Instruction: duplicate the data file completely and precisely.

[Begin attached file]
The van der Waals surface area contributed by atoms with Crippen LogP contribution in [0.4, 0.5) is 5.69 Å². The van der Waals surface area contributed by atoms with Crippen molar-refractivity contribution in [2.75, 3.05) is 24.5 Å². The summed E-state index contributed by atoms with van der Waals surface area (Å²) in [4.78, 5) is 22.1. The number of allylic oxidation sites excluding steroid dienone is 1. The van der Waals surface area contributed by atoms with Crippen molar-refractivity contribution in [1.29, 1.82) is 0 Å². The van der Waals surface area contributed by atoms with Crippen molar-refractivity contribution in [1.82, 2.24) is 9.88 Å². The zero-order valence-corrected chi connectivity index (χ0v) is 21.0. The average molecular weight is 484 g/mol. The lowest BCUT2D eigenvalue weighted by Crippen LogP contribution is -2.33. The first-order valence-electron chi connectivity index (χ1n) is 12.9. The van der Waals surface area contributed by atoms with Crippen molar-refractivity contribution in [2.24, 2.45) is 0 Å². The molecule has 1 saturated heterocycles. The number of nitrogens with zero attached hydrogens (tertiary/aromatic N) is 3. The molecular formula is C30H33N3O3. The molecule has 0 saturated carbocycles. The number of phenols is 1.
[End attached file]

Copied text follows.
The van der Waals surface area contributed by atoms with Crippen LogP contribution in [0.4, 0.5) is 5.69 Å². The van der Waals surface area contributed by atoms with Crippen molar-refractivity contribution in [2.75, 3.05) is 24.5 Å². The summed E-state index contributed by atoms with van der Waals surface area (Å²) in [4.78, 5) is 22.1. The number of allylic oxidation sites excluding steroid dienone is 1. The van der Waals surface area contributed by atoms with Crippen molar-refractivity contribution in [1.29, 1.82) is 0 Å². The van der Waals surface area contributed by atoms with Crippen molar-refractivity contribution in [1.82, 2.24) is 9.88 Å². The zero-order valence-corrected chi connectivity index (χ0v) is 21.0. The average molecular weight is 484 g/mol. The lowest BCUT2D eigenvalue weighted by Crippen LogP contribution is -2.33. The first-order valence-electron chi connectivity index (χ1n) is 12.9. The van der Waals surface area contributed by atoms with Crippen molar-refractivity contribution in [2.24, 2.45) is 0 Å². The molecule has 1 saturated heterocycles. The number of nitrogens with zero attached hydrogens (tertiary/aromatic N) is 3. The molecular formula is C30H33N3O3. The molecule has 0 saturated carbocycles. The number of phenols is 1.